The rift valley is an elongated trough bordered by a steep side called escarpments.
Two theories have been forwarded to explain the formation of the great East African Rift valley.
Tension force theory: Tension forces pull the landmass apart leading to the formation of normal faults. The landmass is then sub-divided into three parts and with continued pulling, the central block subsides / sinks under its own weight to form a rift valley. The side blocks remain standing to form the escarpments.
Compression force theory: Compression forces push the landmass from either side leading to the formation of reverse faults. The landmass is then divided into three parts and with continued pushing, the side blocks rise up leaving the central block in position. The central block then forms the rift valley while the side blocks form the escarpments.
PROBLEMS FACED BY PEOPLE LIVING IN THE RIFT VALLEY AREAS
- Steep escarpments hinder development of transport and communication lines e.g. near Lake Albert.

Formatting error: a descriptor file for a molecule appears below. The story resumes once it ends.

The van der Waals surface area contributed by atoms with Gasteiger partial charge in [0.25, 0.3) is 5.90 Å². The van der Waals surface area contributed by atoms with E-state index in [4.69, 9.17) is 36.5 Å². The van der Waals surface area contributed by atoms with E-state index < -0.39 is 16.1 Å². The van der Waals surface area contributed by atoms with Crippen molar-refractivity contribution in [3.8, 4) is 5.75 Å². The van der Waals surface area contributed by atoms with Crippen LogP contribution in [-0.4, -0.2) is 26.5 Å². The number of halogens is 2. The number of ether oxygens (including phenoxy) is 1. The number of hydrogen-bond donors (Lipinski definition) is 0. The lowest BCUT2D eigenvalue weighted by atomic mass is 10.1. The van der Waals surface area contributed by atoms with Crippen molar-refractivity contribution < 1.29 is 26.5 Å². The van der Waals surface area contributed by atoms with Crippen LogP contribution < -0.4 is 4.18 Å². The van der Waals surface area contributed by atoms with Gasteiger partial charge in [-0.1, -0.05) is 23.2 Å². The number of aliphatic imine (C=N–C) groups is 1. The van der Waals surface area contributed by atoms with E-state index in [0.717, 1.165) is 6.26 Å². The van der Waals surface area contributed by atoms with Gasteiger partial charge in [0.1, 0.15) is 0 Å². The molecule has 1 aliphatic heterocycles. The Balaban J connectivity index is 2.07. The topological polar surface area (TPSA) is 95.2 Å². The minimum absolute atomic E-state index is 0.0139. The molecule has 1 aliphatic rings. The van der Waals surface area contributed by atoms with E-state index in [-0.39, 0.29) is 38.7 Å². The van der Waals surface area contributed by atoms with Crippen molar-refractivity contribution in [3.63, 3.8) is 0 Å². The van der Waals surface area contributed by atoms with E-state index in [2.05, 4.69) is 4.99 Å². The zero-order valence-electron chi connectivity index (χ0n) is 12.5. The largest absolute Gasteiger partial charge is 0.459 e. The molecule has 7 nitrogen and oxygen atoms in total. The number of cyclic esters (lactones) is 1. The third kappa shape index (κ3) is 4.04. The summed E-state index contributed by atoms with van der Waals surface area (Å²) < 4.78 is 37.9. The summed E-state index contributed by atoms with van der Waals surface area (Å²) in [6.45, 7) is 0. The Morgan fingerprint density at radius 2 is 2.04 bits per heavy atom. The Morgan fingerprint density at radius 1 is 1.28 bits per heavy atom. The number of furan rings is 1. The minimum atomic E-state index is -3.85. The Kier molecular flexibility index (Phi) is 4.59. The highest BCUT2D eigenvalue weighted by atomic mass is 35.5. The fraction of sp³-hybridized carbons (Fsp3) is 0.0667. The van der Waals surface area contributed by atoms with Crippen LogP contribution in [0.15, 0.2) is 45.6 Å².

- Low rainfall is received in the rain shadow areas of the rift valley e.g. in Kasese.
- Rift valley lakes are very deep hence they are poor fishing grounds e.g. Lake Tanganyika.
- Rift valley regions contain soils which are sandy hence not favouring farming.
- Rift valley areas are prone to earthquakes and volcanicity which are destructive to human survival e.g. in Bundibugyo.
- Steep slopes in rift valley areas hinder mechanization on farms.
- The escarpments are associated with soil erosion which leads to loss of soil fertility e.g. in Bundibugyo.
- Landslides are common in rift valley areas which lead to destruction of crops and settlements.
- Rift valley areas are infested with pests e.g. tsetse flies which spread Nagana.
- Some areas of the rift valley have got dangerous wild animals which scare away human settlements e.g. lions and monkeys within the Queen Elizabeth National Park.
SOLUTIONS TO THE ABOVE PROBLEMS
- Resettling people away from the rift valley to reduce effects of landslides and earthquakes.
- Irrigation can be used in the rain shadow areas to provide water.
- Soil erosion can be controlled through terracing and contour ploughing.
- Re-afforestation and afforestation can be used to control landslides.
- Spraying with pesticides to control pests and diseases within the rift valley.
- Fencing National parks to ensure security of people from wild animals in the surrounding areas.